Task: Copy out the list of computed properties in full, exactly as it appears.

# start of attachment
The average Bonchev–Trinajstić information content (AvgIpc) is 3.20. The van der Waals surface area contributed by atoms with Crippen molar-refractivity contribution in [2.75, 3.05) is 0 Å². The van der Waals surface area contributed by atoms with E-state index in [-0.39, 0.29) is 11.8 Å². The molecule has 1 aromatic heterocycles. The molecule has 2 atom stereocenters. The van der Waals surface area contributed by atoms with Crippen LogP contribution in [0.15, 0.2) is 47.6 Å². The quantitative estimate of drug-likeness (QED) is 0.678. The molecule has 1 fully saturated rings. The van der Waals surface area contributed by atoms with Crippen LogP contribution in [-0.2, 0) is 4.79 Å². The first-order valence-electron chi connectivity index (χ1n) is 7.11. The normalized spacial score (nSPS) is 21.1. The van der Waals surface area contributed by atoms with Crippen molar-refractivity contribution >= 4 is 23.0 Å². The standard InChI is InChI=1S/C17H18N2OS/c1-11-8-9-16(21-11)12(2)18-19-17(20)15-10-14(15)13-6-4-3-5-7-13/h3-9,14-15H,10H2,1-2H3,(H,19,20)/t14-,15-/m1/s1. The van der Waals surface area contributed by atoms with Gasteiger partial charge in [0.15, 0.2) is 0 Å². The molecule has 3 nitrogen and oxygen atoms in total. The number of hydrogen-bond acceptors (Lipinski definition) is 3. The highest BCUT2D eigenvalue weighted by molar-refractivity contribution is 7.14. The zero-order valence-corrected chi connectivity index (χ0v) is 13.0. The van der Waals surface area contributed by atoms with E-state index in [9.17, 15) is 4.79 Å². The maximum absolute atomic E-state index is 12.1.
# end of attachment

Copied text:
The average Bonchev–Trinajstić information content (AvgIpc) is 3.20. The van der Waals surface area contributed by atoms with Crippen molar-refractivity contribution in [2.75, 3.05) is 0 Å². The van der Waals surface area contributed by atoms with E-state index in [-0.39, 0.29) is 11.8 Å². The molecule has 1 aromatic heterocycles. The molecule has 2 atom stereocenters. The van der Waals surface area contributed by atoms with Crippen LogP contribution in [0.15, 0.2) is 47.6 Å². The quantitative estimate of drug-likeness (QED) is 0.678. The molecule has 1 fully saturated rings. The van der Waals surface area contributed by atoms with Crippen LogP contribution in [-0.2, 0) is 4.79 Å². The first-order valence-electron chi connectivity index (χ1n) is 7.11. The normalized spacial score (nSPS) is 21.1. The van der Waals surface area contributed by atoms with Crippen molar-refractivity contribution >= 4 is 23.0 Å². The standard InChI is InChI=1S/C17H18N2OS/c1-11-8-9-16(21-11)12(2)18-19-17(20)15-10-14(15)13-6-4-3-5-7-13/h3-9,14-15H,10H2,1-2H3,(H,19,20)/t14-,15-/m1/s1. The van der Waals surface area contributed by atoms with Gasteiger partial charge in [0.15, 0.2) is 0 Å². The molecule has 3 nitrogen and oxygen atoms in total. The number of hydrogen-bond acceptors (Lipinski definition) is 3. The highest BCUT2D eigenvalue weighted by molar-refractivity contribution is 7.14. The zero-order valence-corrected chi connectivity index (χ0v) is 13.0. The van der Waals surface area contributed by atoms with E-state index in [9.17, 15) is 4.79 Å². The maximum absolute atomic E-state index is 12.1.